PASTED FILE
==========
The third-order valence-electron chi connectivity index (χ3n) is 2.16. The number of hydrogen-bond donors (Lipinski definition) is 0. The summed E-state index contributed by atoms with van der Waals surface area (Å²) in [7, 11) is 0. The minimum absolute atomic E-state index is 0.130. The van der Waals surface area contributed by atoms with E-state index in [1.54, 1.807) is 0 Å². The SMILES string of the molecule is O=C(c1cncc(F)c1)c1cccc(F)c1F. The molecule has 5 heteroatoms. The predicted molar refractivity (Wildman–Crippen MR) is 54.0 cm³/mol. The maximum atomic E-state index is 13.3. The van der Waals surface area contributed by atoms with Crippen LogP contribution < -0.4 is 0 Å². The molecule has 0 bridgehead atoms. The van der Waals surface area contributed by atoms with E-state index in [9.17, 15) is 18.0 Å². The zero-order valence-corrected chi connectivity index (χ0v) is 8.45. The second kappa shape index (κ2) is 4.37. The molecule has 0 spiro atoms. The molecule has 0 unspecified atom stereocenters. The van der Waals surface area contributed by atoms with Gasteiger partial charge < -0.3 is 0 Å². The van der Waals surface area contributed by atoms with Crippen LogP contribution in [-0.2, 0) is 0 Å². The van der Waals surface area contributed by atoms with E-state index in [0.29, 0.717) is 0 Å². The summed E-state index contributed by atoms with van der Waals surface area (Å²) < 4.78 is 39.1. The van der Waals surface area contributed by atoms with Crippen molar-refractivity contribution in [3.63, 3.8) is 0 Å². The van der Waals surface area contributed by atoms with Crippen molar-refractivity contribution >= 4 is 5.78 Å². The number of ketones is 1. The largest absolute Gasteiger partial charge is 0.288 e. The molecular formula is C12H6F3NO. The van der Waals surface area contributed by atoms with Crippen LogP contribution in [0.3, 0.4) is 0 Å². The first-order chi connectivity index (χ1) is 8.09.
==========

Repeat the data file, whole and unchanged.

The third-order valence-electron chi connectivity index (χ3n) is 2.16. The number of hydrogen-bond donors (Lipinski definition) is 0. The summed E-state index contributed by atoms with van der Waals surface area (Å²) in [7, 11) is 0. The minimum absolute atomic E-state index is 0.130. The van der Waals surface area contributed by atoms with E-state index in [1.54, 1.807) is 0 Å². The SMILES string of the molecule is O=C(c1cncc(F)c1)c1cccc(F)c1F. The molecule has 5 heteroatoms. The predicted molar refractivity (Wildman–Crippen MR) is 54.0 cm³/mol. The maximum atomic E-state index is 13.3. The van der Waals surface area contributed by atoms with Crippen LogP contribution < -0.4 is 0 Å². The molecule has 0 bridgehead atoms. The van der Waals surface area contributed by atoms with E-state index in [9.17, 15) is 18.0 Å². The zero-order valence-corrected chi connectivity index (χ0v) is 8.45. The second kappa shape index (κ2) is 4.37. The molecule has 0 spiro atoms. The molecule has 0 unspecified atom stereocenters. The van der Waals surface area contributed by atoms with Gasteiger partial charge < -0.3 is 0 Å². The van der Waals surface area contributed by atoms with Crippen LogP contribution in [-0.2, 0) is 0 Å². The van der Waals surface area contributed by atoms with E-state index in [0.29, 0.717) is 0 Å². The summed E-state index contributed by atoms with van der Waals surface area (Å²) < 4.78 is 39.1. The van der Waals surface area contributed by atoms with Crippen molar-refractivity contribution in [3.63, 3.8) is 0 Å². The van der Waals surface area contributed by atoms with Crippen molar-refractivity contribution >= 4 is 5.78 Å². The number of ketones is 1. The largest absolute Gasteiger partial charge is 0.288 e. The molecular formula is C12H6F3NO. The van der Waals surface area contributed by atoms with Crippen LogP contribution in [0.3, 0.4) is 0 Å². The first-order chi connectivity index (χ1) is 8.09.